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Published On: Fri, Feb 3rd, 2017

Goodluck Jonathan: True, Fiscal Federalism Is The Only Option To Niger-Delta Crisis

Former President Goodluck Jonathan

Former President Goodluck Jonathan

LAGOS FEBRUARY 3RD (URHOBOTODAY)-Former President Goodluck Jonathan says the only option that will solve the agitation in the Niger Delta is true and fiscal federalism as practiced in the United States from whom the country copied its presidential model of government.
He said states should be allowed to exploit their natural resources as they deem fit and pay adequate taxes to the Federal Government, noting that this was also the position of the 2014 National Conference.
He also linked religious killings in parts of the country in recent time to lack of political will to check impunity among citizens and adherents of certain religious sects.

Jonathan stated these in his presentation to the US House Sub-Committee on Africa on Wednesday, February 1, 2017, as chairman, Goodluck Jonathan Foundation with theme, ‘Challenges of Nigerian Christians and the Niger Delta Question.’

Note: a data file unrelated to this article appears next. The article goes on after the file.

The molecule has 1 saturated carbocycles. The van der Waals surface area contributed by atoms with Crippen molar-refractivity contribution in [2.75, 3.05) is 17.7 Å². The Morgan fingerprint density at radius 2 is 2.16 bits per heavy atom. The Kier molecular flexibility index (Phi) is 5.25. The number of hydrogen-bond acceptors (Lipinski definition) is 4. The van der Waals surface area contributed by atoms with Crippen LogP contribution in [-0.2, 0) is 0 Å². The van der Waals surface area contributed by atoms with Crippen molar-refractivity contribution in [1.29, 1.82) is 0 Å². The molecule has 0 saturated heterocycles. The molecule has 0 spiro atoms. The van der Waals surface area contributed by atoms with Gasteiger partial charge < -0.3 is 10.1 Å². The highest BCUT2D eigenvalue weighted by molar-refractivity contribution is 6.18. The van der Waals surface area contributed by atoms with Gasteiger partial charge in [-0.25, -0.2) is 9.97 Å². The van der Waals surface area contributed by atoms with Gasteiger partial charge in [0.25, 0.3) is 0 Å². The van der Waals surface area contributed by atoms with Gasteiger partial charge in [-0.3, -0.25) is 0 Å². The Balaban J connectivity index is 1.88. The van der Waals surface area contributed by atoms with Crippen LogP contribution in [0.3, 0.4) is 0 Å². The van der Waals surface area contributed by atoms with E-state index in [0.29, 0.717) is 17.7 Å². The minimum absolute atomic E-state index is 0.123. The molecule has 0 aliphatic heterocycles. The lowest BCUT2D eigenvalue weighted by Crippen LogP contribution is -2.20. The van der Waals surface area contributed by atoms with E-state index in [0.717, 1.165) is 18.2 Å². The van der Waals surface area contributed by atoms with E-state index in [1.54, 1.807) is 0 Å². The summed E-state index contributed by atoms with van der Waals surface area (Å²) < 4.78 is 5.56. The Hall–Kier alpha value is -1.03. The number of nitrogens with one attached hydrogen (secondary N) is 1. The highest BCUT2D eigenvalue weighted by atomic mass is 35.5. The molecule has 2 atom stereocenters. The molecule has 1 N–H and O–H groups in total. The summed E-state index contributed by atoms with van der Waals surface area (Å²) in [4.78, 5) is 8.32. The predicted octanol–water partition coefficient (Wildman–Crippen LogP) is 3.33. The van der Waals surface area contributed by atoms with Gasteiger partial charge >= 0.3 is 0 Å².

It would be recalled that in checking the agitations of the regional militants his administration, an off-shoot of the Umaru Ya’Adua administration, started the amnesty programme to pacify the region.
Resource Control The Only Solution
Jonathan said, “The only option that will solve the agitation in the Niger Delta is true and fiscal federalism as practised in the United States from whom we copied the presidential model of government.
“States should be allowed to exploit their natural resources as they deem fit and pay adequate taxes to the Federal Government. This is also the position of the 2014 National Conference.
“The conference strongly recommended the adoption of fiscal federalism as the only panacea to these agitations and other challenges.”
Jonathan stressed that the issue of the Niger Delta is that of exploitation of natural resources, economy and development, adding that the complaints and restiveness are not unique to the Niger Delta alone.